3. I will be bringing out a new “P&P” story soon. The editors (not my customary ones) were freaking out about the use of “ly” words. It seems someone taught these 20-somethings that the overuse of “ly” words was a no-no in fiction. They admitted not to know much of Pride and Prejudice (had never read it). I insisted they read several excerpts and note how often Austen uses “ly” words. “In such cases as this, it is, I believe, the established mode to express a sense of obligation for the sentiments avowed, however unequally they may be returned. It is natural that obligation should be felt, and if I could feel gratitude, I would now thank you. But I cannot — I have never desired your good opinion, and you have certainly bestowed it most unwillingly. I am sorry to have occasioned pain to any one. It has been most unconsciously done, however, and I hope will be of short duration. The feelings which, you tell me, have long prevented the acknowledgment of your regard, can have little difficulty in overcoming it after this explanation.”
    As to research, my most recent search was on “guano.” Guano is bird droppings, and it was imported into England as a fertilizer in the early 19th Century. In one of my newest stories, Darcy invested in the “product.”

    • Whenever I see documentaries like Connections or Worst Jobs in History or Tales from the Green Valley, it always seems to lead to poo or pee or guano or woad (very stinky, I understand) or seaweed. Amazing how labor intensive it all was. I like the idea of Darcy investing in guano, by the way.

  4. It is so nice to hear that you do all of the research you can on the “details”. I can live with a “modern” phrase now and then, but what bothers me is when the wrong word is used — e.g. revelry vs revery, or then vs than, etc. And, thank you for the information and links.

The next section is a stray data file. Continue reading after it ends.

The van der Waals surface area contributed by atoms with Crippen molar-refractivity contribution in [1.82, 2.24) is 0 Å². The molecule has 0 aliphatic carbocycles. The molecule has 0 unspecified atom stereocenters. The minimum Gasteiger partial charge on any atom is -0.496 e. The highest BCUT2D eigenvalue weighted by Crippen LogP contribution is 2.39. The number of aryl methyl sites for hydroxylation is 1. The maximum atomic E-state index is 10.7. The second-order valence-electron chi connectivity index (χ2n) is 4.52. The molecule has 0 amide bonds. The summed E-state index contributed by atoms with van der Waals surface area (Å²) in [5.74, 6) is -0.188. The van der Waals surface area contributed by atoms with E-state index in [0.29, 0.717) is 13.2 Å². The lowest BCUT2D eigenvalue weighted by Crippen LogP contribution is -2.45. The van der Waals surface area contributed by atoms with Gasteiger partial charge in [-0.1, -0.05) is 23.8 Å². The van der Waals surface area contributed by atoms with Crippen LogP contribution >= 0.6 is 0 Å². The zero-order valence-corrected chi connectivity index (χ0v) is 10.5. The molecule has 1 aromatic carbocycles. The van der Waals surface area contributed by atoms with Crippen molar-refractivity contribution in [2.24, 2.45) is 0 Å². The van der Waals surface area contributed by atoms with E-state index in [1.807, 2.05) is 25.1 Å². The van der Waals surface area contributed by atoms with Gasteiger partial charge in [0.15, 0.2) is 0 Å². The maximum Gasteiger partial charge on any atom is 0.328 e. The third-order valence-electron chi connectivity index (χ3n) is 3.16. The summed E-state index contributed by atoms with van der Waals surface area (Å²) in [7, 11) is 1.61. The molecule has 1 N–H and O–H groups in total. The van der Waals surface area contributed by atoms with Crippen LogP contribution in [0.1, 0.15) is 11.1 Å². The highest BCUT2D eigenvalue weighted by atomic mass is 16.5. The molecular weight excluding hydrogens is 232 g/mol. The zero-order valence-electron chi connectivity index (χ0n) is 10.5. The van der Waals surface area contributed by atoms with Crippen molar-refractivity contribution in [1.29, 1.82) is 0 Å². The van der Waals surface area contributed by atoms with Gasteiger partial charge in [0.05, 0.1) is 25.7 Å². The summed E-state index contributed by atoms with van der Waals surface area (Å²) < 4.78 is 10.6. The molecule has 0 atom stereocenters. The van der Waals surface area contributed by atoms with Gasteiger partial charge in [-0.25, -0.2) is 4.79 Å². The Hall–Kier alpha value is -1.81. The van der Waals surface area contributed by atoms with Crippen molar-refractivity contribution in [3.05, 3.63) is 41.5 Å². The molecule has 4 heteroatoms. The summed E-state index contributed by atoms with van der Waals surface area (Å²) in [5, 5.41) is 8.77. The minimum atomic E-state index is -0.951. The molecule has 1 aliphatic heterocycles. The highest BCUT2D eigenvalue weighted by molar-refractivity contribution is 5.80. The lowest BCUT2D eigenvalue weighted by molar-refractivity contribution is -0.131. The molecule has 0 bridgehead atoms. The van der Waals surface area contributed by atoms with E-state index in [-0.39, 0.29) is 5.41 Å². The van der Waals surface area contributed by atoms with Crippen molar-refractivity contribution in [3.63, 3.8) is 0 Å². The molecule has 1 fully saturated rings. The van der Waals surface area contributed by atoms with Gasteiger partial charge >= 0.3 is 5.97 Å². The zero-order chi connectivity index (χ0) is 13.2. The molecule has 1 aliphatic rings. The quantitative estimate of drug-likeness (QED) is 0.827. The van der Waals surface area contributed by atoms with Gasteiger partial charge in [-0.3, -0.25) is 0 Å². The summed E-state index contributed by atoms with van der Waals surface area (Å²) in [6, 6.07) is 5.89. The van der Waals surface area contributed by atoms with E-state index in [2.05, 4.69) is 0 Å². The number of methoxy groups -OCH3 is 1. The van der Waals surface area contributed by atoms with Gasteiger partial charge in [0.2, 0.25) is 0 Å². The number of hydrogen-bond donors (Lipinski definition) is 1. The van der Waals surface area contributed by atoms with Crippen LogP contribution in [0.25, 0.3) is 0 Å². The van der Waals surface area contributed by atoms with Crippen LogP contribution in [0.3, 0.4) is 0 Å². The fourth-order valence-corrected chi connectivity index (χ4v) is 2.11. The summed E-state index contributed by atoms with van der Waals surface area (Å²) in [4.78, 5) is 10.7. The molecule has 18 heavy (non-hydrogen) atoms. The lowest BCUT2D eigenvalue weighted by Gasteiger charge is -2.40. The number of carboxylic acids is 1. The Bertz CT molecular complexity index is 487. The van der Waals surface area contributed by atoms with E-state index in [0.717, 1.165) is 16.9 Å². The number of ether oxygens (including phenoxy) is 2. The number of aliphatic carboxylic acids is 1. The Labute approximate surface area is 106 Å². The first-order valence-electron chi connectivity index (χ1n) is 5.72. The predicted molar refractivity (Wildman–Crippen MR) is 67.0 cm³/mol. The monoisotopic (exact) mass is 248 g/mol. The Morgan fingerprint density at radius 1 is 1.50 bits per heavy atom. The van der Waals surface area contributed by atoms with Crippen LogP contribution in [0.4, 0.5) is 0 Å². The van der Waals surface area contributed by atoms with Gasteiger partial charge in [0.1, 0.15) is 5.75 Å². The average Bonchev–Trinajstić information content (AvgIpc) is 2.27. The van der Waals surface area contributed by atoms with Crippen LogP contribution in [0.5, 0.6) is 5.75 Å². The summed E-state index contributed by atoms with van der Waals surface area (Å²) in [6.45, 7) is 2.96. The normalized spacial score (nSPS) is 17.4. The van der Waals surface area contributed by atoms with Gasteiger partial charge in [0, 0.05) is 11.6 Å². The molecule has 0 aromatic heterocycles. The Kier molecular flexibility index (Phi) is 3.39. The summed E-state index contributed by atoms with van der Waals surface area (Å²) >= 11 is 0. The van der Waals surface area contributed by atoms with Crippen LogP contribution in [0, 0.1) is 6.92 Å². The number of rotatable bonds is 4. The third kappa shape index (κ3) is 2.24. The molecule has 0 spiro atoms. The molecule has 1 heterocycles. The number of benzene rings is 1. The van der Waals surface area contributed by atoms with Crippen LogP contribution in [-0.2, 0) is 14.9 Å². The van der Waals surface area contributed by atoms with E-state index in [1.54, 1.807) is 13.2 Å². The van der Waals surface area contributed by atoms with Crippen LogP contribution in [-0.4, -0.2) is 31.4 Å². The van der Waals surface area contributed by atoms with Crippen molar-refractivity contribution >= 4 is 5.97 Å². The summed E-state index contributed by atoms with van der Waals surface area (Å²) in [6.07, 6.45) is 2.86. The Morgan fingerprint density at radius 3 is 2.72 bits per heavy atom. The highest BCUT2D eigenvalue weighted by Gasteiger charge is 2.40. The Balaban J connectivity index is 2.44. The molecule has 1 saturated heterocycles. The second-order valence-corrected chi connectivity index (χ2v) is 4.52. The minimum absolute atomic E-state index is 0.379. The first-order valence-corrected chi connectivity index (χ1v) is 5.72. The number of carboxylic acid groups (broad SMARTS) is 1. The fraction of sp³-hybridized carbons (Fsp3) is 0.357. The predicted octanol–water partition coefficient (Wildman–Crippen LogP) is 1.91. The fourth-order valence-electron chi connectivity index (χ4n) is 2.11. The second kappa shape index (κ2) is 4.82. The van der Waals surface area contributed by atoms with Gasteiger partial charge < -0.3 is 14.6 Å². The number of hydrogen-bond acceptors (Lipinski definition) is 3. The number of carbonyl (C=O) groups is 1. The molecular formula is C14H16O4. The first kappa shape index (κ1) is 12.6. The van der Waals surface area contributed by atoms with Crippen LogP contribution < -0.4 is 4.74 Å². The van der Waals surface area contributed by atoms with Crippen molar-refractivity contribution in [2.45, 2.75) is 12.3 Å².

btw, I think the Regency version of a teenage “duh!” is the *snort* used by Lydia — at least it feels like is would be used by Lydia.

    And, I rarely heard my grandfather say “good-bye” on the phone. He usually said, “thank you for calling”. I even find myself saying it now and then depending on who called. Must be a generational thing.

  5. I love history and the little bitty teensy details that you guys dig up just fascinate me. I have been reading and come across a term that I didn’t know and it would send me smooth down the rabbit hole at which point I would spend 3 hours researching this which led to that and also this other thing that is related to something else…LOL I am not a writer (essays yes, stories no) so I don’t have the same need to ferret out precise details, but as a reader, those little details educate me to no end and I love it. I think that is one of the reasons I love the annotated editions of dear Jane’s books.

    P.S. Now you’ve given me links and books I need to look up just to continue my education! =D Consequently, I don’t know for sure if I WANT to know all the uses you’ve found for pee….LOL

  6. Hi Jennifer, thanks for all of the links, some of which I have used. I am with you about research over the smallest detail. Not having lived in “the day” and never having been to the UK there is so much I don’t know. I recently spent a week researching the weather in Kent for all of two sentences. Ended up sending PMs to a couple of folks who live in the UK and hope I got it right. Who knows, I may end up throwing out those sentences to be on the safe side. Thanks again, Jen Red

    • Thank you, Jen. And I agree it is a challenge being over here when you’re writing about over there. I’ve also spent a lot of time at the Met Office website. I desperately wanted the Thames to have frozen over for a story idea and couldn’t quite get it to work. Another thing I’ve done is ask people how to pronounce Southwark and Marylebone and I get so many different version from people in the UK. Then when you figure in what a 1800s Hampshire accent would have done with London place names, you eventually have to give it up.

  7. What a wonderful amount of information. I am a history buff and find the research fun. I have been directed to some of the books you have and read them for fun. I sometimes get frustrated when reading and there is all modern language in a book thatvrakesbplace in years past. As for historic figures being in the wrong place at the right time doesn’t bother me as long as it makes sense for the story and the person’s actions are not out of character. Thank you for sharing. It is fun and has given me an idea for some other resources.

    • Debbie, I can’t remember what two-word phrase it was, but at my last JASNA meeting where we were discussing The Watsons, several people were remarking how something Jane had written sounded awfully modern. It was something like “that’s rich” or “sounds good.” Sometimes I have to stop myself from writing “a plan that was agreeable to all” when I could have got by with “sounds good.”

Your thoughts are precious!